Hossein Ayazi

Unsettling the Agrarian Imaginary: Race, Agrarianism, and the Domestic

My research examines representations of African American farmers and the racial, gendered, and sexual subject positions produced, promoted, and excluded at the intersection of domesticity and American agrarianism. My project elucidates the cultural forms that have informed racialized histories of disenfranchisement of African American farmers. Central to my analysis is the relationship between the representational economy of food production in the United States, normative and queer formations of domesticity, and the environmental-spatial production of possibilities for the existence of sanctioned subjectivities. I compare dominant media and African American cultural texts during three significant periods for U.S. agriculture between 1930 and 2013, and analyze symbols of domesticity and agrarianism and their socio-historical, political, and geographic contexts. My project simultaneously demonstrates the ways the American agrarian imaginary has been produced and negotiated, and how identity and power have been theorized as such.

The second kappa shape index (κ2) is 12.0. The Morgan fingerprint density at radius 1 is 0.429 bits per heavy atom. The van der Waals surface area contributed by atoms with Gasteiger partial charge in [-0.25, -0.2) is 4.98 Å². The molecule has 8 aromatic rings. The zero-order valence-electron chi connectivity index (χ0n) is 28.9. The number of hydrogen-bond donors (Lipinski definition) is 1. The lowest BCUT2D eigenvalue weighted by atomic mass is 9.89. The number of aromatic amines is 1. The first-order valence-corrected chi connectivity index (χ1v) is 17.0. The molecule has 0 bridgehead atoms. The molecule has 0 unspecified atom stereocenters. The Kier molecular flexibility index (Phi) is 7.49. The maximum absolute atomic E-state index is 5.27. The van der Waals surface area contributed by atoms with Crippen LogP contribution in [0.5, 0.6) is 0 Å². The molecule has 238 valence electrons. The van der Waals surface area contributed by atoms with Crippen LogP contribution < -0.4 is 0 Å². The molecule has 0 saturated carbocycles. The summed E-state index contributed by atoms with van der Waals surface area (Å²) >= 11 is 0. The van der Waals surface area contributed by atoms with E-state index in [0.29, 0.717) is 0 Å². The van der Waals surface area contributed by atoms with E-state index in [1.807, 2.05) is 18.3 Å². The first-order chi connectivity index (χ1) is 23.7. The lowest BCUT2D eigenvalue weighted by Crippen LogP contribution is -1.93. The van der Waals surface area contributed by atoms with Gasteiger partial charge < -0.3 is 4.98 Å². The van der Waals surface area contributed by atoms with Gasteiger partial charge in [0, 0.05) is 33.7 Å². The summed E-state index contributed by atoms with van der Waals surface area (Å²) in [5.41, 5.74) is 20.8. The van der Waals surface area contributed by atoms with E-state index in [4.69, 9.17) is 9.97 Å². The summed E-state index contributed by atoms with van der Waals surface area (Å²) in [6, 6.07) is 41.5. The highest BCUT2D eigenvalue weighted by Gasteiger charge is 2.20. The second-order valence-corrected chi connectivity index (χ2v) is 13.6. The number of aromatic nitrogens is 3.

Hossein Ayazi is a PhD Candidate in Society and Environment, in the Department of Environmental Science, Policy, and Management at the University of California, Berkeley. His research fields include Agrarian Studies, American Studies, Critical Ethnic Studies, and Settler Colonial Studies. His dissertation examines the history and influence of agrarianism in the United States (i.e., the visions of social life and selfhood, modes of ethics, and conceptions of place-making that are rooted in agricultural practice and uphold the farmer as the model of U.S. citizenship). He focuses upon two youth-based vocational agriculture education organizations: the Future Farmers of America and its black counterpart during segregation, the New Farmers of America. Ultimately, his research aims to address the structure of U.S. settler colonialism and the racial regimes that encode and reproduce it, and to mark agrarianism as a key modality through which both are upheld and contested.